Day 5. Chalons en Champagne to Chaumont

Click here for today’s routemap

90+ French miles were in the offing today. After yesterday’s downpour, I’d spent a fun evening getting everything dried out for today. The route for the entire day was pretty straight forward and that was to pick up the cycle path on the Marne Canal and keep pedalling until my little GPS told me otherwise.

Today had been on mind for a good while. Why? I dont know. It’s only just 15 or so more than what I have been doing so it’s no big thing.

The canal appeared 100yds from the B&B. Freshly laid tarmac, smooth and quick. The morning was cold and damp after a night of rain. They do say that all good things must come to an end which is exactly what the tarmac did after 5km! Immediately it transformed into a rutted grassy track littered with potholes full of murky beige water. It’s as if the French road-surface team simply ran out of materials and said, “Sod it? That’ll do, its Friday, let’s have ‘arf day”

As there was no alternative, there was little choice but to proceed. After 15 mins of pedalling and swearing and asking myself ‘What on earth am I doing on a grassy, muddy lane in freezing cold France at 7am?’, I reached a village and walking in the opposite direction was a lady in her sixties walking her jack russell (who actually looked as pleased to be outdoors as I was!). For the sake of reference, we’ll call her Marie-Claire (all women called Marie-Claire in France walk Jack Russells). Anyway, in my best pigeon French I asked her if the surface improved from here on in. To which she replied “Oui, C’est bon!” Excellent! With renewed spirit I continued and after 200 yards it got worse, and worse and then to the point where it was unrideable (if there is such a word). It turns out that Marie-Claire is in fact a bloody liar. It’s most probably the case that the dog has had enough after 150yds and turns for home so she’s never been any further!

Now, inland waterways in France were built originally to transport goods back in the days of yore just like they were in England long ago when we used to actually export stuff! Canals were dug through valleys and countryside and if the lay of the land was too difficult, They’d dig tunnels. The canal I found myself on was in a valley and any diversions away from said waterway required a hill. With the towpath in the condition it was, I had no choice but to hit the tarmac and climb out of the valley. This I did and then thought I’d throw caution to the wind (which incidentally was turning nicely around to a northerly) a few miles later and drop down to the next village and try my luck on the canal once more. Straightaway it was bad but then suddenly, Bingo! Everything came good.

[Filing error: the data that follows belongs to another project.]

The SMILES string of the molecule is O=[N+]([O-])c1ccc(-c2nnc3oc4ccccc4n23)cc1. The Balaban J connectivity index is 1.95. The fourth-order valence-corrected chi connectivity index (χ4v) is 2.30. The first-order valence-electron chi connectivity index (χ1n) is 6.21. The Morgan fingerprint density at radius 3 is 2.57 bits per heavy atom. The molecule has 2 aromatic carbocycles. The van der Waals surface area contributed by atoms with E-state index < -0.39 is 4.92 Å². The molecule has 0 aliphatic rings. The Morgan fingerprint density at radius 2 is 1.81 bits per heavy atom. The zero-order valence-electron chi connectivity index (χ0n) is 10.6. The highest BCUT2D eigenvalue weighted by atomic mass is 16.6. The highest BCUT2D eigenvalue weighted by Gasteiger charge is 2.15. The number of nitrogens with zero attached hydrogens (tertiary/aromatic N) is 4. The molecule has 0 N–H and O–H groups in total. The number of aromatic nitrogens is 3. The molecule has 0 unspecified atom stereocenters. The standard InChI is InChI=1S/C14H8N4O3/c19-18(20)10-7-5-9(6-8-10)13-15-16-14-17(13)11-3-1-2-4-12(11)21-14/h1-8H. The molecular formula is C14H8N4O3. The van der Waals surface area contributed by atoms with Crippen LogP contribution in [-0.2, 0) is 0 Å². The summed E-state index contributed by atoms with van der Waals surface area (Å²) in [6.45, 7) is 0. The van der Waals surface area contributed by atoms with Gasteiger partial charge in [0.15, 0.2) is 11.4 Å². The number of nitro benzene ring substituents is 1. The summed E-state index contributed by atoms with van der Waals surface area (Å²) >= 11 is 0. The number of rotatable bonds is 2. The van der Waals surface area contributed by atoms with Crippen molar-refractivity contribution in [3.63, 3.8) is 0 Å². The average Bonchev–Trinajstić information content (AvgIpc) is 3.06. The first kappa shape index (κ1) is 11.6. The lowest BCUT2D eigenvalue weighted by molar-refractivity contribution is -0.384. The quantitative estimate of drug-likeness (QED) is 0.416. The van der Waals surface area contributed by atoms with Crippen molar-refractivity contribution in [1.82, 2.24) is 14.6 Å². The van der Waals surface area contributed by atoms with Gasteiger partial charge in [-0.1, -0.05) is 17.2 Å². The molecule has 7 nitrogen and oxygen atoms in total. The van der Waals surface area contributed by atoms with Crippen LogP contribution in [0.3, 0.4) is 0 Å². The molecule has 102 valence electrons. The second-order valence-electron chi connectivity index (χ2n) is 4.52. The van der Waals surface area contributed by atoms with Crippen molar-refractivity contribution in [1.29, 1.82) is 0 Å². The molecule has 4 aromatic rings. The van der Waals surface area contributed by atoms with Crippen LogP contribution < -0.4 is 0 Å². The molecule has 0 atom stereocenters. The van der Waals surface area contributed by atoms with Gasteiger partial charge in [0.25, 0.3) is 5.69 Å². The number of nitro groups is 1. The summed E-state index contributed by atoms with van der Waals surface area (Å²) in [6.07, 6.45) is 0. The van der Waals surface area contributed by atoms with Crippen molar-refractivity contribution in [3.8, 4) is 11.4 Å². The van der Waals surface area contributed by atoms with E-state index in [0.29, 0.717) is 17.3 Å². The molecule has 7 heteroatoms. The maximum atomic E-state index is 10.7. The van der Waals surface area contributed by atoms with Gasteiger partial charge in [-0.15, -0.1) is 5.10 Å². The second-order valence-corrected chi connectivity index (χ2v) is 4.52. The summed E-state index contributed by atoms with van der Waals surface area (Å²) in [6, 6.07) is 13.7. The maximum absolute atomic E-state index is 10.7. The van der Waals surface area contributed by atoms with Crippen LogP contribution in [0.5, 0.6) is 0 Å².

Who says water doesnt flow uphill? Well the elevation chart proves it does! Nah not really, every 800yds or do on this canal there’s a lock or écluse if you’re a Frenchy. Once upon a time, these were manned constantly and the lockeeper’s houses still exist. Now tho, everything is automated and the job, long gone.

It was still cold and I had concerns about the suitability of my kit as the forecast for the following day was horrendous. So, at the town of St. Dizier I bought some new gloves, long cycling trousers (thermal and waterproof), new over shoes and a buff scarf thing. After telling me the price and picking me up off the floor of the shop, the shop assistant then forced me, under much duress, to empty my wallet. I then reluctantly settled the bill and departed the shop in floods of tears wondering how next month’s mortgage arrears will be paid. 10 minutes later, the sun came out and I was down to short sleeves!